Seven Rules of Effective Training Videos
With digital technology now making it easier than ever to train employees or educate customers using online videos, maybe you’re thinking of doing it too. Follow these seven rules and your training videos will not only be educational, but engaging.
Rule #1: Keep it short. Six to nine minutes is the maximum time an average student can watch educational videos before tuning out or turning off, according to studies cited by Vanderbilt University researcher Cynthia J. Brame. On YouTube, popular videos typically top out in the 3- to 9-minute range. Even if your audience is made up of highly attentive professionals, a video exceeding more than a few minutes can be counterproductive.
Rule #2: Focus on essentials. Many experts believe that learning requires new information to be captured and encoded by our short-term working memory before it becomes part of our long-term knowledge. Unfortunately, short-term memory has very limited capacity. Focus your video exclusively on the specific tasks or information you want viewers to learn, rather than material they already know or don’t need.
Rule #3: Speak positively and conversationally. Videos in which instructors speak enthusiastically and fairly quickly are up to twice as interesting to students as slower and more measured remarks, according to a recent study of 6.9 million video viewing sessions. Script your remarks, but keep them conversational and upbeat.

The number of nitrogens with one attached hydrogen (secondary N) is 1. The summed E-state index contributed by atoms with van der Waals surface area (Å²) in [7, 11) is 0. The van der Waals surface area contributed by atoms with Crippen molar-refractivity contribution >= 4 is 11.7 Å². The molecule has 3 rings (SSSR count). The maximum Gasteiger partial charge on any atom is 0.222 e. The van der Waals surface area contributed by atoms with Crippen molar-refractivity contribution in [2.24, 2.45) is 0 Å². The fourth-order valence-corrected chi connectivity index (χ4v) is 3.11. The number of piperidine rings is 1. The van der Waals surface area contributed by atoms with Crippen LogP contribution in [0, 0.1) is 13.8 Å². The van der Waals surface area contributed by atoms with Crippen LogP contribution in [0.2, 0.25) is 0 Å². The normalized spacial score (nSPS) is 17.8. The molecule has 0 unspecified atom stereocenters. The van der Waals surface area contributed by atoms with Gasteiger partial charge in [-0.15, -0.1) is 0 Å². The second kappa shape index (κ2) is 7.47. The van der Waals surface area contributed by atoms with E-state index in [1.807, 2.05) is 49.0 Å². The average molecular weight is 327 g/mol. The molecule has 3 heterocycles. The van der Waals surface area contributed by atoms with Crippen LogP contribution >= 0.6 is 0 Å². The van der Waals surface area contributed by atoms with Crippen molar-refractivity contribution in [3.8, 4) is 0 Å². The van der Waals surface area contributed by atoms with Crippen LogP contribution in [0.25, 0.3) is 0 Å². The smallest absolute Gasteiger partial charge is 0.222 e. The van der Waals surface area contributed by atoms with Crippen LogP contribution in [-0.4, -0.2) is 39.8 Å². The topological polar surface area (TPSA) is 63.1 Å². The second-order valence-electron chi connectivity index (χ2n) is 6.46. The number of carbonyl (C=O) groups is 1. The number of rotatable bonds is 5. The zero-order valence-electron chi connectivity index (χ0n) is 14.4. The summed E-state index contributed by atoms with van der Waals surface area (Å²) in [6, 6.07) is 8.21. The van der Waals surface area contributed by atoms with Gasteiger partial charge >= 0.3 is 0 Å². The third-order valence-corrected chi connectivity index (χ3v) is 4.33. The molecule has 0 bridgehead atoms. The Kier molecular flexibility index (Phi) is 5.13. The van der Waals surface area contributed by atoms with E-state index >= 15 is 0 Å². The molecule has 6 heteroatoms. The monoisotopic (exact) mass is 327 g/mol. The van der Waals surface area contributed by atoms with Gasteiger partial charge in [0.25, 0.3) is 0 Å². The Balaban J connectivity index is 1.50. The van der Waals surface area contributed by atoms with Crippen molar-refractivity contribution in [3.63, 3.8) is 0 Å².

Rule #4: Vary your content. You can’t expect viewers to focus for 10 minutes on a talking head whose position and presentation never change. Instead, mix things up. Shoot some alternative camera angles or closeups for a fresh look. Add slides and graphics for text support. Or even edit in some video clips or animations for helpful illustration of concepts.
Rule #5: Signal key concepts. On-screen keywords, a change in color or the use of graphic symbols can all cue viewers to pay special attention. These techniques also help divide content into chapters or segments, which is invaluable for viewers who wish to pause or revisit sections that are unclear.
Rule #6: Insist on quality audio. We tend to think that visuals are most important, but the same viewers who will sit patiently through a fuzzy, grainy video are surprisingly quick to turn off videos with poor sound. This also applies to dialog that is halting or unpracticed. So insist on good audio setups and smooth, well-rehearsed remarks. It’s easier than trying to edit echoes, background noise or verbal flubs.
Rule #7: Provide support tools. Sharing a few key questions to guide viewers while they watch your video greatly improves recall and understanding. You can also offer follow-up “homework” or host post-video discussions. Bottom line, you want viewers to apply what they’ve just seen while it’s still fresh in their minds.
To help others learn about you, consider learning more about us. Creative Co-op can offer tips and award-winning video expertise, when you call us at (603) 658-1600.